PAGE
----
ORGANISERS lost more than four hours of play on the outer courts when a third day of high temperatures at the Australian Open forced them to enact their "Extreme Heat Policy" today.
In a bizarre turn of events, less than two hours after the resumption, the players were forced off the courts again by lightning and rain.
Play continued on the Rod Laver Arena and Hisense Arena through both stoppages after the retractable roofs over the main showcourts were closed.
However, Roger Federer embraced the Melbourne heat as he raced into the third round with a 107-minute 6-2 6-1 7-6 demolition of Blaz Kavcic.
Playing under the closed roof of Hisense Arena due to the extreme heat, the Swiss whipped through the first two sets in less than an hour.
The third set was a little closer because of a marked improvement in the Slovenian's serve but the world number 99 could not halt the inevitable as Federer ended the lesson by clinching the tie-break 7-4.
"I'm happy I got through on a hot day like this because it's going to change from the next round on for us now," Federer said of the Melbourne heatwave, which is forecast to come to an end at the weekend.
"It was a good first two sets I thought. I played really aggressive and it worked out."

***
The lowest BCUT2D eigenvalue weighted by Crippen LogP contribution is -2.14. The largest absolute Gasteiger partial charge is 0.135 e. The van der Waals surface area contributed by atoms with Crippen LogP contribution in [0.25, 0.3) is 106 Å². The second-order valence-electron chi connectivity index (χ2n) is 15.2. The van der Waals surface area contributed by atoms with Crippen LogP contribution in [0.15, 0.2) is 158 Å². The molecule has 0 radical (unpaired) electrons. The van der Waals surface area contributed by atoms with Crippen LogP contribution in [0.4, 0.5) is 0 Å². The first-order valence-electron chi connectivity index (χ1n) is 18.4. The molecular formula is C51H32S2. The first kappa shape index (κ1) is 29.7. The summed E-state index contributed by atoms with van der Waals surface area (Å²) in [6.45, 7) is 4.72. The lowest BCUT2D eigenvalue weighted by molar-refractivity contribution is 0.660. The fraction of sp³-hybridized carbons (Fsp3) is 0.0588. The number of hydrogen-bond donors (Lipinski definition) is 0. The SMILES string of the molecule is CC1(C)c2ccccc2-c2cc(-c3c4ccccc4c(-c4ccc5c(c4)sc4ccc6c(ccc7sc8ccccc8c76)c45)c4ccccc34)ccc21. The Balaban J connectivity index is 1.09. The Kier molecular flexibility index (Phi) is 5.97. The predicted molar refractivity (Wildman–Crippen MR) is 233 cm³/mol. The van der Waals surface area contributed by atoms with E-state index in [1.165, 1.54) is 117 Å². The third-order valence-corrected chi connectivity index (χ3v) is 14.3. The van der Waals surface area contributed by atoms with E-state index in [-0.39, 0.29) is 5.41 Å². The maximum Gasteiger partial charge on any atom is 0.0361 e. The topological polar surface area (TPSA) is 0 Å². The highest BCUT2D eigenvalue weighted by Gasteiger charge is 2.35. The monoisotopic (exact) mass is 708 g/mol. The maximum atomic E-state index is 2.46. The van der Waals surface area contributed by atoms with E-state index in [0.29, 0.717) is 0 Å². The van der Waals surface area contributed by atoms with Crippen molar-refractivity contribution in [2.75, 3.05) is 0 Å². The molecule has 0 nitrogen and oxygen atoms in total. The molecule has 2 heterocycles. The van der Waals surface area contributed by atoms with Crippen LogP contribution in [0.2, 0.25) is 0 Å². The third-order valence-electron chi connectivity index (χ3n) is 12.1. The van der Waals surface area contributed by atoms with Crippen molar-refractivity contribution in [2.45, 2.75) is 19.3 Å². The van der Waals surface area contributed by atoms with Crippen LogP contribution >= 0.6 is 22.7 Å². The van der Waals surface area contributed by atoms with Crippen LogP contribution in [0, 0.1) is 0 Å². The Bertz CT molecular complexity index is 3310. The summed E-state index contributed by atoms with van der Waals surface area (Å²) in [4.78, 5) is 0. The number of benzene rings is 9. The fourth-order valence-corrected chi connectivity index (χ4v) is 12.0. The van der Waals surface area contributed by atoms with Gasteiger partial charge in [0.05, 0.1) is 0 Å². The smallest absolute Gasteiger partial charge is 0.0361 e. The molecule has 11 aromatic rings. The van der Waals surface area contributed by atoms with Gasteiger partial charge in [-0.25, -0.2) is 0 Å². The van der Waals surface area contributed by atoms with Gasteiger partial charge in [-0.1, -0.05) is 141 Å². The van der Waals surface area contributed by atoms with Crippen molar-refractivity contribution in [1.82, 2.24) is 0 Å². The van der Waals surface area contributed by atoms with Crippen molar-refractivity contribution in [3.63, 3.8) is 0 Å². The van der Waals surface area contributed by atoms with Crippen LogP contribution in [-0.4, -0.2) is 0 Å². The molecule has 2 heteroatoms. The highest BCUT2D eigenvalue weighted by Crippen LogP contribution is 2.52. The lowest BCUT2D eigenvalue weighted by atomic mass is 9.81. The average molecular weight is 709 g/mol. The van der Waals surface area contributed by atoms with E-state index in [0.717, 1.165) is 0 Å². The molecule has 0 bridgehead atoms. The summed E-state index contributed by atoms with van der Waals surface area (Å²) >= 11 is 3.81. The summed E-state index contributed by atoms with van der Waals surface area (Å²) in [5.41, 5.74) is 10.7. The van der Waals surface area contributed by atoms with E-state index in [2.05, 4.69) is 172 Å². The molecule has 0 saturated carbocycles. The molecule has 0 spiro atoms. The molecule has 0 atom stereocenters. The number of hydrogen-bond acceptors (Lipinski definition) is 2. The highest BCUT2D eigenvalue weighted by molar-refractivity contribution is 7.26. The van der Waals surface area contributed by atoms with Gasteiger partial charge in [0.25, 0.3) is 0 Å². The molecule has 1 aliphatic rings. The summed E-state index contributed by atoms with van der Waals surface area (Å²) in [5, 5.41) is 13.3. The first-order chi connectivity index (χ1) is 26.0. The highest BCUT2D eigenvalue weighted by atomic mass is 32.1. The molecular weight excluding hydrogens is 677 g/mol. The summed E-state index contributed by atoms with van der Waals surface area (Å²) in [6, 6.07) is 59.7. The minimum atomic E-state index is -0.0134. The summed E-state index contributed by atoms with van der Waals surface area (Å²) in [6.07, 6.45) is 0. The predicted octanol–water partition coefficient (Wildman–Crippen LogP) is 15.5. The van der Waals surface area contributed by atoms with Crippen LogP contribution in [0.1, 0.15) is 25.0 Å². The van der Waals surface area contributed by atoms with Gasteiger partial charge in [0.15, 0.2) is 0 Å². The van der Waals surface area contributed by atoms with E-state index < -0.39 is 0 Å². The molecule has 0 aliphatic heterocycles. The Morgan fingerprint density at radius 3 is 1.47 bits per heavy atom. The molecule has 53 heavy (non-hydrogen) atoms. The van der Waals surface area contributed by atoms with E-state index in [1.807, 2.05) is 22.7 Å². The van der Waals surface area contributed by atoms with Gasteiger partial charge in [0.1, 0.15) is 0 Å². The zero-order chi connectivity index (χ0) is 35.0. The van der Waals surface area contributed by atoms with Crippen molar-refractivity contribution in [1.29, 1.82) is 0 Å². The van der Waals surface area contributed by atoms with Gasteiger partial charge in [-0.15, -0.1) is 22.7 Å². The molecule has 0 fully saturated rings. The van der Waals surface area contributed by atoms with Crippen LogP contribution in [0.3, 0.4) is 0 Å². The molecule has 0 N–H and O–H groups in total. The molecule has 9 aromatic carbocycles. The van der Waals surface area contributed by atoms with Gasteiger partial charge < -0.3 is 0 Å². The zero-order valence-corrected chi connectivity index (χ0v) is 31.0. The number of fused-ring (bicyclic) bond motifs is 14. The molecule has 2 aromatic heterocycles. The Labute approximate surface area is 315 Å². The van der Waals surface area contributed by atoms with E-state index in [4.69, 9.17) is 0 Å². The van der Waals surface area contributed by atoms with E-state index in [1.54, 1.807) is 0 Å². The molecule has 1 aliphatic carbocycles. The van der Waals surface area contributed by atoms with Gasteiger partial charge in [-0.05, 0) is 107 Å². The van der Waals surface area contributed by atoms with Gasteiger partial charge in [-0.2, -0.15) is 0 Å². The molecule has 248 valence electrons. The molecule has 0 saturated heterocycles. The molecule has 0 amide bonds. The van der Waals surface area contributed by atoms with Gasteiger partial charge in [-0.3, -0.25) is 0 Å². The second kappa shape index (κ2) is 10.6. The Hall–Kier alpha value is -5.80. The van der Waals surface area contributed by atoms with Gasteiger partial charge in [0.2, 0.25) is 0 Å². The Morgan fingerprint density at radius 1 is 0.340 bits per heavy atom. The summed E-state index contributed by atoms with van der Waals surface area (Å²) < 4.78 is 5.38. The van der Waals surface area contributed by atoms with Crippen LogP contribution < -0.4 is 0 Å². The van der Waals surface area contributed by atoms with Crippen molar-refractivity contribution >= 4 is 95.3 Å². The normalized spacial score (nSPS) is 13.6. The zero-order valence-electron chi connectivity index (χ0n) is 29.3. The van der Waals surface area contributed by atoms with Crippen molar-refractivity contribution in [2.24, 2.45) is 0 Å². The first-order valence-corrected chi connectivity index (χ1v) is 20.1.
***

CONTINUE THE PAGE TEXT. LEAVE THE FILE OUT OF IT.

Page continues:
It was clear from the outset that Federer's aggressive tactics, led by his strong serve and active movement around the net, was well suited to the stifling heat. "I think in these conditions and on the hard courts it's what we want to try to do, especially early in the tournament, without taking stupid chances," he said.
"Of course, I was overly aggressive at times, but I'd rather be that than overly passive.
"I was in command on my serve. That was for me most important – there I'm rock solid."
Rafael Nadal fought off the challenge of teenage Australian Thanasi Kokkinakis to reach the third round, winning 6-2 6-4 6-2.
In the women's competition, Maria Sharapova asked for greater clarity about the extreme heat policy.
The third seed was on court for three hours and 28 minutes on her way to a 6-3 4-6 10-8 victory over Italy's Karin Knapp.
Sharapova said: "There is no way (of) getting around the fact that the conditions were extremely difficult and have been for the last few days.
"It's a tough call. I think the question I have is no one really knows what the limit is. Not the players or the trainers.
"We have never received any emails or warnings about the weather or what to do.
"Actually, I did receive one while I was in the ice bath a few minutes ago, and I was like, 'That's a little too late'."
Dane Caroline Wozniacki survived a rollercoaster encounter with American Christina McHale, going on to record a 6-0 1-6 6-2 victory.